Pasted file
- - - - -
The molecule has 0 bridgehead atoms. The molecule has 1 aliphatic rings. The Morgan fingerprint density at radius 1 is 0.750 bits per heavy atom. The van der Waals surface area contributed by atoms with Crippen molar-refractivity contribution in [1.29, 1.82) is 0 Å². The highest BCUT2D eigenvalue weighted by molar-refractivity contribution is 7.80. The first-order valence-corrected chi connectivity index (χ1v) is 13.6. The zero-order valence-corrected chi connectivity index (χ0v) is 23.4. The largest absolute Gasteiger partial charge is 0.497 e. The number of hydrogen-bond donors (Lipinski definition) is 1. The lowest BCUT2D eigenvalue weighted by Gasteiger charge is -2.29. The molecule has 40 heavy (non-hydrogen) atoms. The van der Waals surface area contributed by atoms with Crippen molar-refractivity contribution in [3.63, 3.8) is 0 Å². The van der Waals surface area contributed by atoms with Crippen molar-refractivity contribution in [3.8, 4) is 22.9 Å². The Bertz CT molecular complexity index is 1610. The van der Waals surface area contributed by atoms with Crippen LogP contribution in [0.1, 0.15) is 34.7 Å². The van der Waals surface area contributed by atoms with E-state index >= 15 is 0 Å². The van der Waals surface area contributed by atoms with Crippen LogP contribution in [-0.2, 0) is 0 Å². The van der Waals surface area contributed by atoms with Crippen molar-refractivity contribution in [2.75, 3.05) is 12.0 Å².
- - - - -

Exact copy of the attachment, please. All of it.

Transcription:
The molecule has 0 bridgehead atoms. The molecule has 1 aliphatic rings. The Morgan fingerprint density at radius 1 is 0.750 bits per heavy atom. The van der Waals surface area contributed by atoms with Crippen molar-refractivity contribution in [1.29, 1.82) is 0 Å². The highest BCUT2D eigenvalue weighted by molar-refractivity contribution is 7.80. The first-order valence-corrected chi connectivity index (χ1v) is 13.6. The zero-order valence-corrected chi connectivity index (χ0v) is 23.4. The largest absolute Gasteiger partial charge is 0.497 e. The number of hydrogen-bond donors (Lipinski definition) is 1. The lowest BCUT2D eigenvalue weighted by Gasteiger charge is -2.29. The molecule has 40 heavy (non-hydrogen) atoms. The van der Waals surface area contributed by atoms with Crippen molar-refractivity contribution in [3.63, 3.8) is 0 Å². The van der Waals surface area contributed by atoms with Crippen molar-refractivity contribution in [3.8, 4) is 22.9 Å². The Bertz CT molecular complexity index is 1610. The van der Waals surface area contributed by atoms with Crippen LogP contribution in [0.1, 0.15) is 34.7 Å². The van der Waals surface area contributed by atoms with E-state index >= 15 is 0 Å². The van der Waals surface area contributed by atoms with Crippen LogP contribution in [-0.2, 0) is 0 Å². The van der Waals surface area contributed by atoms with Crippen molar-refractivity contribution in [2.75, 3.05) is 12.0 Å².